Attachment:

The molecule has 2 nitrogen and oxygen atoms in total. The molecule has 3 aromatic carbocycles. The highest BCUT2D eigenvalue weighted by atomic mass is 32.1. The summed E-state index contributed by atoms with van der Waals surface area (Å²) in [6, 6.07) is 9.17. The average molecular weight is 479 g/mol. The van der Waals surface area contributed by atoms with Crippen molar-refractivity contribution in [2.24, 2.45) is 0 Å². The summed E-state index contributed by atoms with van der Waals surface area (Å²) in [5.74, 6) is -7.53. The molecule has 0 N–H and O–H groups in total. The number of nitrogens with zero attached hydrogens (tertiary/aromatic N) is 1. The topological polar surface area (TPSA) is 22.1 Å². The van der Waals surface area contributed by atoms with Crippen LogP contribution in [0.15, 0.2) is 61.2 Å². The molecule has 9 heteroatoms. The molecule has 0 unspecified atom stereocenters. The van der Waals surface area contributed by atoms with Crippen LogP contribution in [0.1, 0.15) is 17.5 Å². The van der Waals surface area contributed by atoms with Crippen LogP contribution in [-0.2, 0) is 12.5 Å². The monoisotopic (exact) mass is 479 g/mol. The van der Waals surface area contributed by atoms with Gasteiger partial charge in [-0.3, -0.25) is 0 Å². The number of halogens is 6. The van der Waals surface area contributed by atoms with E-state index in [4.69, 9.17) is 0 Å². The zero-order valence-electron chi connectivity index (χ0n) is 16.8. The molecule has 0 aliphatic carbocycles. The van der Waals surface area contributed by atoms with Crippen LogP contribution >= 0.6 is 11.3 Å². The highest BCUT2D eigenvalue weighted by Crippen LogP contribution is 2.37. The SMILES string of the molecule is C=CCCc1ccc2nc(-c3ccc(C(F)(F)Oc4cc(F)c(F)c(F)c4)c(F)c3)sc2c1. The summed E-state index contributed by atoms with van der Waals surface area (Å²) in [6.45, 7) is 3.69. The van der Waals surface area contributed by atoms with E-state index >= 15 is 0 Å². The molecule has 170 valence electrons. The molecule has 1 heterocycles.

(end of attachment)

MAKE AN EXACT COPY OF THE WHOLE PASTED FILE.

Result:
The molecule has 2 nitrogen and oxygen atoms in total. The molecule has 3 aromatic carbocycles. The highest BCUT2D eigenvalue weighted by atomic mass is 32.1. The summed E-state index contributed by atoms with van der Waals surface area (Å²) in [6, 6.07) is 9.17. The average molecular weight is 479 g/mol. The van der Waals surface area contributed by atoms with Crippen molar-refractivity contribution in [2.24, 2.45) is 0 Å². The summed E-state index contributed by atoms with van der Waals surface area (Å²) in [5.74, 6) is -7.53. The molecule has 0 N–H and O–H groups in total. The number of nitrogens with zero attached hydrogens (tertiary/aromatic N) is 1. The topological polar surface area (TPSA) is 22.1 Å². The van der Waals surface area contributed by atoms with Crippen LogP contribution in [0.15, 0.2) is 61.2 Å². The molecule has 9 heteroatoms. The molecule has 0 unspecified atom stereocenters. The van der Waals surface area contributed by atoms with Crippen LogP contribution in [0.1, 0.15) is 17.5 Å². The van der Waals surface area contributed by atoms with Crippen LogP contribution in [-0.2, 0) is 12.5 Å². The monoisotopic (exact) mass is 479 g/mol. The van der Waals surface area contributed by atoms with Gasteiger partial charge in [-0.3, -0.25) is 0 Å². The number of halogens is 6. The van der Waals surface area contributed by atoms with E-state index in [4.69, 9.17) is 0 Å². The zero-order valence-electron chi connectivity index (χ0n) is 16.8. The molecule has 0 aliphatic carbocycles. The van der Waals surface area contributed by atoms with Crippen LogP contribution >= 0.6 is 11.3 Å². The highest BCUT2D eigenvalue weighted by Crippen LogP contribution is 2.37. The SMILES string of the molecule is C=CCCc1ccc2nc(-c3ccc(C(F)(F)Oc4cc(F)c(F)c(F)c4)c(F)c3)sc2c1. The summed E-state index contributed by atoms with van der Waals surface area (Å²) in [6.45, 7) is 3.69. The van der Waals surface area contributed by atoms with E-state index >= 15 is 0 Å². The molecule has 170 valence electrons. The molecule has 1 heterocycles.